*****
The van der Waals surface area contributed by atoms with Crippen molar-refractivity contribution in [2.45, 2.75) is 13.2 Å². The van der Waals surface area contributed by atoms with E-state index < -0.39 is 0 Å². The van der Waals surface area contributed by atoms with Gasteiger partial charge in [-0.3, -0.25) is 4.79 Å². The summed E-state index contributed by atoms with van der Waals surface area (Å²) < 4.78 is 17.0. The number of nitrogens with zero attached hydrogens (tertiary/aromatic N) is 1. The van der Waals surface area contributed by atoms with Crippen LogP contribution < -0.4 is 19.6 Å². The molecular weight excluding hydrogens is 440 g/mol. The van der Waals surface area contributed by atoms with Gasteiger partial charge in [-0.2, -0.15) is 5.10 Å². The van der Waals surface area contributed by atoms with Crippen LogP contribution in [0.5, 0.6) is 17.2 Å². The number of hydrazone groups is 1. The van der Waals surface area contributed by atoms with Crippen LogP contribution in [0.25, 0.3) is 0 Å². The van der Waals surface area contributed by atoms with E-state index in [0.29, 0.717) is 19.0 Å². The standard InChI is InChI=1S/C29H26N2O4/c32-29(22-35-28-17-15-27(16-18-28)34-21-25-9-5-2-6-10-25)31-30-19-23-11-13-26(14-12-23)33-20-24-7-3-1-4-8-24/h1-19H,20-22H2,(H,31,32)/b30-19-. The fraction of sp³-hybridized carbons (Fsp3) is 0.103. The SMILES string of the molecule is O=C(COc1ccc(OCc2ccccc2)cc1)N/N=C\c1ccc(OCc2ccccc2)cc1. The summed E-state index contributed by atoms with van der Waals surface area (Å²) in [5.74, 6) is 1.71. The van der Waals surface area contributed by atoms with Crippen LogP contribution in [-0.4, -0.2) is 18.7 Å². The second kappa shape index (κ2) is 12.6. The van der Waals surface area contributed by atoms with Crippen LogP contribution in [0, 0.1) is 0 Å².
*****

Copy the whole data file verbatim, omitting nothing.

The van der Waals surface area contributed by atoms with Crippen molar-refractivity contribution in [2.45, 2.75) is 13.2 Å². The van der Waals surface area contributed by atoms with E-state index < -0.39 is 0 Å². The van der Waals surface area contributed by atoms with Gasteiger partial charge in [-0.3, -0.25) is 4.79 Å². The summed E-state index contributed by atoms with van der Waals surface area (Å²) < 4.78 is 17.0. The number of nitrogens with zero attached hydrogens (tertiary/aromatic N) is 1. The van der Waals surface area contributed by atoms with Crippen LogP contribution < -0.4 is 19.6 Å². The molecular weight excluding hydrogens is 440 g/mol. The van der Waals surface area contributed by atoms with Gasteiger partial charge in [-0.2, -0.15) is 5.10 Å². The van der Waals surface area contributed by atoms with Crippen LogP contribution in [0.5, 0.6) is 17.2 Å². The number of hydrazone groups is 1. The van der Waals surface area contributed by atoms with Crippen LogP contribution in [0.25, 0.3) is 0 Å². The van der Waals surface area contributed by atoms with E-state index in [0.29, 0.717) is 19.0 Å². The standard InChI is InChI=1S/C29H26N2O4/c32-29(22-35-28-17-15-27(16-18-28)34-21-25-9-5-2-6-10-25)31-30-19-23-11-13-26(14-12-23)33-20-24-7-3-1-4-8-24/h1-19H,20-22H2,(H,31,32)/b30-19-. The fraction of sp³-hybridized carbons (Fsp3) is 0.103. The SMILES string of the molecule is O=C(COc1ccc(OCc2ccccc2)cc1)N/N=C\c1ccc(OCc2ccccc2)cc1. The summed E-state index contributed by atoms with van der Waals surface area (Å²) in [5.74, 6) is 1.71. The van der Waals surface area contributed by atoms with Crippen LogP contribution in [-0.4, -0.2) is 18.7 Å². The second kappa shape index (κ2) is 12.6. The van der Waals surface area contributed by atoms with Crippen LogP contribution in [0, 0.1) is 0 Å².